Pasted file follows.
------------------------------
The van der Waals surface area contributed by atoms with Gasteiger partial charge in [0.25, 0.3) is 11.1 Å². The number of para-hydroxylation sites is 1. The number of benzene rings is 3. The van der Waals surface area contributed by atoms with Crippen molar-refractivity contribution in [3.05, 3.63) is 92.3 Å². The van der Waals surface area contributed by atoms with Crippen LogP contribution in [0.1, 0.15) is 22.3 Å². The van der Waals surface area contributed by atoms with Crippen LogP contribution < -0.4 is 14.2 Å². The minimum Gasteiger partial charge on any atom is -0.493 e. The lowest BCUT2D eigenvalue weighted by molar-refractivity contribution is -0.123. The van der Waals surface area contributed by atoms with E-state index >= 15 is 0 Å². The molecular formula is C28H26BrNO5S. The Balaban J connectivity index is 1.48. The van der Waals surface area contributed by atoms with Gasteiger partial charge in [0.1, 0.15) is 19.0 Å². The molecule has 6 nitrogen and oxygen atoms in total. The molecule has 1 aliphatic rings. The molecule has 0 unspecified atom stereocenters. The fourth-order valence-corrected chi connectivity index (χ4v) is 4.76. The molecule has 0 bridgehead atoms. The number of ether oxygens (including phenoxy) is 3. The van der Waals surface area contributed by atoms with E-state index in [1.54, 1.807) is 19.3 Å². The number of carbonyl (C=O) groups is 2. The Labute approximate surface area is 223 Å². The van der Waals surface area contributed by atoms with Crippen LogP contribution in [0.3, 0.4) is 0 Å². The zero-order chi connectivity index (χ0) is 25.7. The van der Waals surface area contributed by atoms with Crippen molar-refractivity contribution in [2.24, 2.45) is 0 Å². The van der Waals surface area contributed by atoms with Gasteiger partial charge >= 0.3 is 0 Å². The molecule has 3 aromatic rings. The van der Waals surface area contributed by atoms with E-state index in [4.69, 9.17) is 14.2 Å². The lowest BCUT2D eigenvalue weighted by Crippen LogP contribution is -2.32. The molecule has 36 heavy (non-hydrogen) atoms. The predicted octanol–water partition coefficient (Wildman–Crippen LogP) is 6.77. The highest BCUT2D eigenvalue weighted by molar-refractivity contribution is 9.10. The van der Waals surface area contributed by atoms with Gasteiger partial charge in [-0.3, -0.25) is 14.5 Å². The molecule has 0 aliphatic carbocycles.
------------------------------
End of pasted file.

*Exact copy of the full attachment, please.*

The van der Waals surface area contributed by atoms with Gasteiger partial charge in [0.25, 0.3) is 11.1 Å². The number of para-hydroxylation sites is 1. The number of benzene rings is 3. The van der Waals surface area contributed by atoms with Crippen molar-refractivity contribution in [3.05, 3.63) is 92.3 Å². The van der Waals surface area contributed by atoms with Crippen LogP contribution in [0.1, 0.15) is 22.3 Å². The van der Waals surface area contributed by atoms with Crippen LogP contribution < -0.4 is 14.2 Å². The minimum Gasteiger partial charge on any atom is -0.493 e. The lowest BCUT2D eigenvalue weighted by molar-refractivity contribution is -0.123. The van der Waals surface area contributed by atoms with E-state index >= 15 is 0 Å². The molecular formula is C28H26BrNO5S. The Balaban J connectivity index is 1.48. The van der Waals surface area contributed by atoms with Gasteiger partial charge in [0.1, 0.15) is 19.0 Å². The molecule has 6 nitrogen and oxygen atoms in total. The molecule has 1 aliphatic rings. The molecule has 0 unspecified atom stereocenters. The fourth-order valence-corrected chi connectivity index (χ4v) is 4.76. The molecule has 0 bridgehead atoms. The number of ether oxygens (including phenoxy) is 3. The van der Waals surface area contributed by atoms with E-state index in [1.54, 1.807) is 19.3 Å². The number of carbonyl (C=O) groups is 2. The Labute approximate surface area is 223 Å². The van der Waals surface area contributed by atoms with Crippen LogP contribution in [0.3, 0.4) is 0 Å². The zero-order chi connectivity index (χ0) is 25.7. The van der Waals surface area contributed by atoms with Crippen molar-refractivity contribution in [2.24, 2.45) is 0 Å². The van der Waals surface area contributed by atoms with Gasteiger partial charge >= 0.3 is 0 Å². The molecule has 3 aromatic rings. The van der Waals surface area contributed by atoms with E-state index in [4.69, 9.17) is 14.2 Å². The lowest BCUT2D eigenvalue weighted by Crippen LogP contribution is -2.32. The molecule has 36 heavy (non-hydrogen) atoms. The predicted octanol–water partition coefficient (Wildman–Crippen LogP) is 6.77. The highest BCUT2D eigenvalue weighted by molar-refractivity contribution is 9.10. The van der Waals surface area contributed by atoms with Gasteiger partial charge in [-0.3, -0.25) is 14.5 Å². The molecule has 0 aliphatic carbocycles.